Forty years after Branzburg v. Hayes, much to debate, panelists say
By Jessica Haney, BAJ’10, Indiana University School of Journalism
Forty years after the controversial Supreme Court ruling on the First Amendment case Branzburg v. Hayes, much is left open for debate.
“The law is a little bit uneven, to put it mildly,” said Anthony Fargo, director of the Center for International Media Law and Policy Studies at the School of Journalism.
Three professors and a lawyer gathered at the Union League Club in Chicago Oct. 28 for “Branzburg v. Hayes at 40: The Evolution of the Journalist’s Privilege,” the first event organized by the center, which launched in August. The College of Communication at DePaul University and Union League Club’s Public Affairs Committee were co-hosts.
In the 5-4 Branzburg v. Hayes decision, the Supreme Court ruled against a reporter’s privilege to keep confidential sources anonymous, declaring that three journalists were legally obligated to comply with the subpoenas they were issued and testify in front of a criminal grand jury.
However, Justice Lewis Powell’s concurrence acknowledged the “limited nature” of this decision, stating that these rulings should be made on a case-by-case basis.
“We still argue that Justice Powell’s concurrence favors a balancing test,” said panelist Chuck Tobin, a partner at Holland & Knight and chair of the law firm’s media practice team. Tobin encouraged the ruling to be read as a 5-4 decision in favor of some kind of protection for journalists and their confidential sources.
While smaller court circuits have taken care in balancing the reporter’s privilege with compelling subpoenas, journalists haven’t had as much success in the federal courts.
“Unfortunately the history has been pretty bleak,” said Tobin, who worked on getting a federal shield law passed before WikiLeaks launched in 2006.
One issue in passing the federal shield law, which would mandate protection for journalists and their confidential sources, was a lack of data regarding the sheer number of subpoenas that news organizations receive.
“Journalists were saying there’s an avalanche of subpoenas,” said panelist RonNell Andersen Jones, an associate professor of law at Brigham Young University.
Legislators initially viewed the law as “a solution in search of a problem.” Jones took it upon herself to perform an empirical study addressing the fear of subpoenas and the impact they have on newsgathering.
The data revealed that subpoenas are issued to the media with remarkable regularity, said Jones. She also concluded that they have a substantial impact on newsgathering. For one, news organizations fear the financial impact associated with a legal battle. Subpoenas also impose a practical limitation on the watchdog function of the media, said Jones. They may cause journalists to question whether an investigative piece is worth a looming legal battle.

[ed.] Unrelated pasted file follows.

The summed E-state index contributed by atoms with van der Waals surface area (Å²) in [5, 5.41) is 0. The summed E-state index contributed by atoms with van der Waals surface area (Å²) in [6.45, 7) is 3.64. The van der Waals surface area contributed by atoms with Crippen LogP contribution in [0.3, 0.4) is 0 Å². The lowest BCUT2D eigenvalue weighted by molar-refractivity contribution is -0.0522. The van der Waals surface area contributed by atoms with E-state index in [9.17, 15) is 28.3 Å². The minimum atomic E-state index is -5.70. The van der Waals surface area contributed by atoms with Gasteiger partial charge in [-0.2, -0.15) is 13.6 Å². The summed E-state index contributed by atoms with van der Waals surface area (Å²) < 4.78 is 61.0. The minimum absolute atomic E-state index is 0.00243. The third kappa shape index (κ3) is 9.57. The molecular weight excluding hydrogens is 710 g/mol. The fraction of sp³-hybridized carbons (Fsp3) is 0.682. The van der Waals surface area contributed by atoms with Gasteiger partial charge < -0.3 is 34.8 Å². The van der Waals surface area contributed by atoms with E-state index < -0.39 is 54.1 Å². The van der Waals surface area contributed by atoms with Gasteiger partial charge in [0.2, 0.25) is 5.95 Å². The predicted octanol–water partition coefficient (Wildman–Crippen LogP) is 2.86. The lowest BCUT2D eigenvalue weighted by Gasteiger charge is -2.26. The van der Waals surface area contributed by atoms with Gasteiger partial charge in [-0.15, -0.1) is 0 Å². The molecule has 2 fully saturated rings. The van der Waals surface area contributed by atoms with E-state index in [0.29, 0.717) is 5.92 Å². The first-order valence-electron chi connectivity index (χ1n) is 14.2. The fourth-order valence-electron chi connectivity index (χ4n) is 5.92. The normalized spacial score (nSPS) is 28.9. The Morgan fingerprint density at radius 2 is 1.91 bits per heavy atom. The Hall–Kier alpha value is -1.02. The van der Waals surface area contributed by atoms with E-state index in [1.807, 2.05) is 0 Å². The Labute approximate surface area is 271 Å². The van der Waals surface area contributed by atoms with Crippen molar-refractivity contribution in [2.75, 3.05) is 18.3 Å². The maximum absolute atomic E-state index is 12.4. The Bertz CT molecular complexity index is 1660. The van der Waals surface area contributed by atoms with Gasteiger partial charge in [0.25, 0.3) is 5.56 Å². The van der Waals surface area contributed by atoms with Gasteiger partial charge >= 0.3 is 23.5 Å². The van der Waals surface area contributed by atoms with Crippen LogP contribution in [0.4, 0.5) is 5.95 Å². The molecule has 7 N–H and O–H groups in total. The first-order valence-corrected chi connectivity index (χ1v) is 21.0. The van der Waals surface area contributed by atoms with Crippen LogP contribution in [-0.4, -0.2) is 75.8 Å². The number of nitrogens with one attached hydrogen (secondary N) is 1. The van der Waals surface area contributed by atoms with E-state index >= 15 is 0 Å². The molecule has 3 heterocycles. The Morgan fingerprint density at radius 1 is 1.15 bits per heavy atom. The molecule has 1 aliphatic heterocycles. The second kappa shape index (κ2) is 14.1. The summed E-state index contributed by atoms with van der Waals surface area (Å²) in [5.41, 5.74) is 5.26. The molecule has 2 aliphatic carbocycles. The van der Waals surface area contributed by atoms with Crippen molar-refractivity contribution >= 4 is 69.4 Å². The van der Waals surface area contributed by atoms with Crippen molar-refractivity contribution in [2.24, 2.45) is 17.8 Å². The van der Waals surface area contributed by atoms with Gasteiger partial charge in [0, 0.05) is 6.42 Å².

Worry that a chilling effect from court decisions like Branzburg v. Hayes will interrupt the newsgathering process is a legitimate concern. Jones hypothesized that the increase in subpoenas issued to news organizations resulted in the decrease of the use of confidential sources. However, the direct relationship was not supported.
“When asked, none of these newsroom leaders were saying ‘because we fear a subpoena,’” said Jones.
Rather, journalists prefer not to use confidential sources in order to preserve the integrity of their work. Readers are suspicious of anonymous sources, said Jones. There has been a cultural shift in the willingness for attorneys to issue subpoenas, as well as in the way readers evaluate sources of news.
“Branzburg really was decided at this incredibly unique time in American history,“ said Jones. It was 1972, a heyday for journalism among events such as the Watergate scandal and trusted journalists like Walter Cronkite.
“I don’t think media law is as intuitive to judges these days,” said Jones, citing an example of when Justice Kennedy needed clarification on basic functions of text messaging.
Today, media has evolved to include the Internet and “journalist” is not so easily defined. Thus, recognizing a reporter’s privilege in an age when reporting is commonly accessible demands a more nuanced interpretation of the Branzburg v. Hayes ruling from the court system.
Laws weren’t written for the Internet.
“That’s where you see a lot of these cases break down,” said panelist Jason Martin, an assistant professor of communication at DePaul University who received his doctorate at the IU School of Journalism. Martin summarized several recent court cases concerning journalists’ protection in subpoena situations, many of which struggle to define a journalist, journalistic content and confidential sources.
“Do we really want the courts to answer that question?” asked Tobin. A court definition of journalist or journalism could place limitations on the entire industry. And inevitably, journalism and the role of journalist will evolve over time.
“The real world is significantly more layered and more complex than what the court case delivered,” said Jones.
The Center for International Media Law and Policy Studies plans to host more panel discussions in the future, said Fargo, who moderated the panel discussion. In addition to events, the center focuses on research projects and public education about free expression in Indiana as well as on the national and international stage.